A while back I wrote that I disagreed with a professor's argument. I didn't make all my points as clearly as I could. However a friend was kind enough to suggest that the professor's point was doomed from the beginning because he had picked a topic that was in my "wheelhouse."
I hadn't heard the phrase "in your wheelhouse" before that. The context and our shared knowledge made it clear that my friend meant that the topic was a favourite or a familiar one -- and I was therefore adept at arguing my point.
I looked in several dictionaries to find out more about this word/phrase.
an enclosed compartment from which a vessel can be navigated [syn: pilothouse]
Websters New World:
PILOTHOUSE [also tags the entry as an Americanism.]
Webster's Deluxe Unabridged:
a shelter built over the steering wheel of a ship; a pilothouse.
Funk and Wagnall's:
1 A small house on the deck of a vessel in which the steering wheel is located; a pilothouse. 2 A paddle box.
Thank goodness the OED doesn't worry about saving space and giving only the essentials. So the entry there is predictably more informative than the rest.
1. A structure enclosing a large wheel, e.g. a water-wheel; spec. a house or superstructure containing the steering-wheel, a pilot-house; also, the paddle-box of a steam-boat..
2. a. A building in which cart-wheels are stored.
b. = ROUND-HOUSE
3. Archæol. A circular stone dwelling of the late Iron Age of a type widespread in northern and western Scotland, having partition walls radiating from the centre.
The various definitions of pilothouse are not so various. All indicate a room housing the wheel used to steer a ship or boat.
And none of these gives me a good answer regarding my friend's use of the term. So I search for wheelhouse on Google™ and the first hit is an entry at the The Phrase Finder. Telling me that this is used in baseball to indicate that area (usually in the strike zone) that makes a pitch easy to hit. The page includes a citation from James Carville with Jeff Nussbaum's Had Enough: A Handbook for Fighting Back: "[W]e're going to take it into this administration's supposed wheelhouse."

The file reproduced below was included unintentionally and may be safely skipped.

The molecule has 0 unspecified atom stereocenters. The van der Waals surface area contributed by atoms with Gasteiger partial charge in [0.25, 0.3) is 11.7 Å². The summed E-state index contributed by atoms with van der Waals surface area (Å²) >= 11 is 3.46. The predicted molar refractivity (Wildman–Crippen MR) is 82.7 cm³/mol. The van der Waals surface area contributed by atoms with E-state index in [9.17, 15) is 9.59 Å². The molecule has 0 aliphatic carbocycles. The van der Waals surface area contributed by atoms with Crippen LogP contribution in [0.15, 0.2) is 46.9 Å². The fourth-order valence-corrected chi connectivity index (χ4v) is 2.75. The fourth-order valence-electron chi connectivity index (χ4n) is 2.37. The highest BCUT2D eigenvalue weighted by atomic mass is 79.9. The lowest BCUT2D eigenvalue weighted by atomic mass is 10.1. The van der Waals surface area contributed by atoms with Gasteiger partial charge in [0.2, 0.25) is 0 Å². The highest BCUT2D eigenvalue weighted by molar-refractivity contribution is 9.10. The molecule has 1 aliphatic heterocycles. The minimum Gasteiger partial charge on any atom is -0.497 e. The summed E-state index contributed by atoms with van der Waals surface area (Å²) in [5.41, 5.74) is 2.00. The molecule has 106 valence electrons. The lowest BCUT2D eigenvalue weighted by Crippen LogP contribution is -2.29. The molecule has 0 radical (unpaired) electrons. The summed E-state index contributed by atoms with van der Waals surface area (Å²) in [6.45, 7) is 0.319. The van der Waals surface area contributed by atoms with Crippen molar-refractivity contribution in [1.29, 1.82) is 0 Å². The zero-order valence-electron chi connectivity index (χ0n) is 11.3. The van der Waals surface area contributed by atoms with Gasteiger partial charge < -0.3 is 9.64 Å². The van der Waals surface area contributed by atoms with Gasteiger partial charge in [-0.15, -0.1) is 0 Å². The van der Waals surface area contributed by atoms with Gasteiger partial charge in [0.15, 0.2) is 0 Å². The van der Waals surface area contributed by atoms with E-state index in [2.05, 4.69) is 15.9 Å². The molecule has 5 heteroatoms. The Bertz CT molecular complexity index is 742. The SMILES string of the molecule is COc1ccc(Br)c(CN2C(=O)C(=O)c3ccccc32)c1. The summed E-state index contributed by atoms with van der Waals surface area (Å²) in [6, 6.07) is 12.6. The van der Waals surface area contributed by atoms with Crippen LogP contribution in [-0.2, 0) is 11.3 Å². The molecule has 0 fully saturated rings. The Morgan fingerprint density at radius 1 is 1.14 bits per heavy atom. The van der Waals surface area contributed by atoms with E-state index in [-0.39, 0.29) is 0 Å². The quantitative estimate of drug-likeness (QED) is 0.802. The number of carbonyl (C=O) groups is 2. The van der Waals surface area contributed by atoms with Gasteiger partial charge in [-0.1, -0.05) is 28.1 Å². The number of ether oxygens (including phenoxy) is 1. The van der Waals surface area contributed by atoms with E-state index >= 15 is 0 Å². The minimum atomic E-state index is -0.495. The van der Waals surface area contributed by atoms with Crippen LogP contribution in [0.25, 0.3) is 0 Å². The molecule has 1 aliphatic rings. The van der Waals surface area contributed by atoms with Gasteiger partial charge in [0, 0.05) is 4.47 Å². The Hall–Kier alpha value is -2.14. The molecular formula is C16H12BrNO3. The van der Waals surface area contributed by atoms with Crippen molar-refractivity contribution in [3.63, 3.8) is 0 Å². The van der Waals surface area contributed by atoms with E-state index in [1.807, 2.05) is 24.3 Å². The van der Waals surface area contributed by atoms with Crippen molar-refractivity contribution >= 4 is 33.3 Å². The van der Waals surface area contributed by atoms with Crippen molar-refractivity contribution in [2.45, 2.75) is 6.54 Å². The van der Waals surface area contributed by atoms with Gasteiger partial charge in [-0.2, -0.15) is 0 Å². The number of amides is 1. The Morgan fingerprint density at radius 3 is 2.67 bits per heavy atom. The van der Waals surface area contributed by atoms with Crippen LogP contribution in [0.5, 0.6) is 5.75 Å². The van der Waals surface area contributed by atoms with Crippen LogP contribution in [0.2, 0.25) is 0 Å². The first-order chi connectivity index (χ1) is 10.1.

It also provides an address to a baseball jargon page but that link has changed and is now a useless matrix of circular advertising.
So we go elsewhere. Over to the Urban Dictionary where we get an entry for wheelhouse with several definitions. The first is provided by Reimer Cunningham who defines the word as an "area of expertise, a particular skill". An illustrative quote is included: as an alcoholic, a beer drinking contest is right in my wheelhouse. This definition has received 62 positive votes and 3 negative.
The second definition gives a little more information claiming the term refers to that area within a batter's range to makes good contact easiest. This definition also provides two examples of use. There is an ambiguous attribution on each use but it's not clear if these are actual quotes. This definition has received 49 positive votes and 2 negative.
The Wiktionary entry for wheelhouse is simple -- but it gives 3 definitions:
1. (nautical) An enclosed compartment, on the deck of a vessel such as a fishing boat, from which it may be navigated; on a larger vessel it is the bridge or pilothouse
2. (nautical) The enclosed structure around side paddlewheels on a steamboat.
3. (baseball) A batter's power zone
The reach of wheelhouse has extended from its use in sports to the more general sense of skill. Much like to hit it out of the park can mean to have any success or to perform an impressive display of ability.
But I'm still curious about the move from the nautical into the baseball.
A third definition in the Urban Dictionary makes the following guess:
Anything that can be acted on with confident success.
I'm guessing it originates from the fact that a wheelhouse is the room on the bridge of a ship where you steer from, providing you with clear view & control to steer the situation.